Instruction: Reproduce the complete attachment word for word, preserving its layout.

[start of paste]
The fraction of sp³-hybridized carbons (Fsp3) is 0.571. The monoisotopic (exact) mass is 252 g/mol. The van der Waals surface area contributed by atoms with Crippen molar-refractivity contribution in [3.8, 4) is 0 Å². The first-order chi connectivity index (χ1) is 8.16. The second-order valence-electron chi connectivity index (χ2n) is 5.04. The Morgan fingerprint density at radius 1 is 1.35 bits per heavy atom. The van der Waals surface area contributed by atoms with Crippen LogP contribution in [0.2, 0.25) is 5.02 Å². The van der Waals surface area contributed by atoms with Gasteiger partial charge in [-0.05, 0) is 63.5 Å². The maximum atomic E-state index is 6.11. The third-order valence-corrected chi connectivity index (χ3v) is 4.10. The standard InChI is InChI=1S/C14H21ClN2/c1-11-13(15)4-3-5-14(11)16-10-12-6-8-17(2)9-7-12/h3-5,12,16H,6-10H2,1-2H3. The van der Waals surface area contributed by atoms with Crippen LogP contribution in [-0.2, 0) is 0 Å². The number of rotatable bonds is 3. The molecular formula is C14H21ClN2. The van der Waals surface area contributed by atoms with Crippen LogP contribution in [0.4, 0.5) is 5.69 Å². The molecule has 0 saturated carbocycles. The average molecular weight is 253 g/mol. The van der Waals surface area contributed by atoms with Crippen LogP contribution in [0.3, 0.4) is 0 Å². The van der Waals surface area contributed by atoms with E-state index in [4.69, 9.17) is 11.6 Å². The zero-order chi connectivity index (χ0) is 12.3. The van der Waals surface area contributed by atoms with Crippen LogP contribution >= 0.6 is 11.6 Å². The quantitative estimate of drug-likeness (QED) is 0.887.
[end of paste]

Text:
The fraction of sp³-hybridized carbons (Fsp3) is 0.571. The monoisotopic (exact) mass is 252 g/mol. The van der Waals surface area contributed by atoms with Crippen molar-refractivity contribution in [3.8, 4) is 0 Å². The first-order chi connectivity index (χ1) is 8.16. The second-order valence-electron chi connectivity index (χ2n) is 5.04. The Morgan fingerprint density at radius 1 is 1.35 bits per heavy atom. The van der Waals surface area contributed by atoms with Crippen LogP contribution in [0.2, 0.25) is 5.02 Å². The van der Waals surface area contributed by atoms with Gasteiger partial charge in [-0.05, 0) is 63.5 Å². The maximum atomic E-state index is 6.11. The third-order valence-corrected chi connectivity index (χ3v) is 4.10. The standard InChI is InChI=1S/C14H21ClN2/c1-11-13(15)4-3-5-14(11)16-10-12-6-8-17(2)9-7-12/h3-5,12,16H,6-10H2,1-2H3. The van der Waals surface area contributed by atoms with Crippen LogP contribution in [-0.2, 0) is 0 Å². The number of rotatable bonds is 3. The molecular formula is C14H21ClN2. The van der Waals surface area contributed by atoms with Crippen LogP contribution in [0.4, 0.5) is 5.69 Å². The molecule has 0 saturated carbocycles. The average molecular weight is 253 g/mol. The van der Waals surface area contributed by atoms with Crippen LogP contribution in [0.3, 0.4) is 0 Å². The van der Waals surface area contributed by atoms with E-state index in [4.69, 9.17) is 11.6 Å². The zero-order chi connectivity index (χ0) is 12.3. The van der Waals surface area contributed by atoms with Crippen LogP contribution >= 0.6 is 11.6 Å². The quantitative estimate of drug-likeness (QED) is 0.887.